Eric Rose -Bahamas Information Service
During his keynote remarks at the CANTO Annual Conference and Trade Exhibition, in Miami, Florida, on July 20, 2022, Prime Minister and Minister of Finance the Hon. Philip Davis said that as progress and success were never inevitable, it was so important that, when we regional stakeholders come together, they all commit to “purposeful action”.
Prime Minister Davis asked: “If the mission of CANTO is to ‘enable a digital revolution’, then where is the plan to make it happen? Where is the knowledge and ingenuity and investment that we are willing to apply today? And if we are to achieve something that is truly revolutionary rather than merely evolutionary, then what is the commitment?
“Where is the action?”
According to the organization, CANTO is a non-profit association made up of operators, organizations, companies and individuals in the ICT (telecommunications) sector. The Association has a Caribbean focus as it relates to ICT issues for the region with a global perspective.
Prime Minister Davis noted that, in the Caribbean, it often felt like the Digital Revolution was still “a long time coming”; and the infrastructure and the investment necessary to support it does not seem to live up to any revolutionary drive.
“Almost daily, we are reminded how Information and Communication Technology has the potential to revolutionise our lives,” he said. “It can solve some of the biggest, most urgent problems of our time: in healthcare, in service delivery, in climate change, and so on. In fact, in a week when many countries are experiencing record-high temperatures, we are told that technological solutions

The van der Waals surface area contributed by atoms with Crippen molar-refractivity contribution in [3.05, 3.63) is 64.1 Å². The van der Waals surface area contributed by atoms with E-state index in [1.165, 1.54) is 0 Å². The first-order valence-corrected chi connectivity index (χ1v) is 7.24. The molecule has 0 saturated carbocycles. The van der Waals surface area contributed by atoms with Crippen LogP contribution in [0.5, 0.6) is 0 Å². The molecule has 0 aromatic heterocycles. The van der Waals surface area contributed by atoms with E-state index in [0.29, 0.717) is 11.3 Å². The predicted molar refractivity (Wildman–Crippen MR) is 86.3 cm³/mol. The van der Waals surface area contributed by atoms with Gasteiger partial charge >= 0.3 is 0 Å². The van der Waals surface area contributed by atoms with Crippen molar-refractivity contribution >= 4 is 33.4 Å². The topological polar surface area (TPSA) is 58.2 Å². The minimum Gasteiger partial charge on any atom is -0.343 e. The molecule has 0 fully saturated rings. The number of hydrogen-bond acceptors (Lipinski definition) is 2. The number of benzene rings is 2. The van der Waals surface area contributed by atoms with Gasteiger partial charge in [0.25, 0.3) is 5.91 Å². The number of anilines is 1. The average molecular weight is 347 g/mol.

remain one of our best hopes.”
“The revolutionary potential of digital transformation goes further,” Prime Minister Davis added. “It promises fundamental improvements in the quality of life for our people; secure paths to national development; and wealth-creation for successive generations of entrepreneurs.”
Prime Minister Davis pointed out that The Bahamas recently enacted legislation concerning digital assets. That, he said, created a framework for investment, management, and regulation to encourage and support global players to bring their ventures to The Bahamas.
“Our Sand Dollar was the world’s first digital currency,” he said. “We are actively encouraging businesses in new digital spheres, such as cryptocurrency and blockchain technology.”
“We are using technology to determine our natural carbon sinks, in order to monetize them as carbon credits to be traded on the open markets,” Prime Minister Davis added.
However, Prime Minister Davis said, for the average citizen, those innovations
could seem “very far away from their everyday lives”.
He noted: “We are not yet in the clear from the pandemic. Many people are still very concerned with the basics: jobs, food, housing, transport and so on. And the pressures of inflation, supply-chain issues, and the rise in various conflicts including the war in Ukraine – all of these require urgent attention.”
“But the appetite for technological engagement is there,” Prime Minister Davis said. “I’m talking about more than just the recreational, smartphone uses that have come to play such an essential role in daily life.”
Prime Minister Davis noted that the lockdowns and the isolation during the early days of the Covid-19 pandemic certainly changed and amplified how people use technology.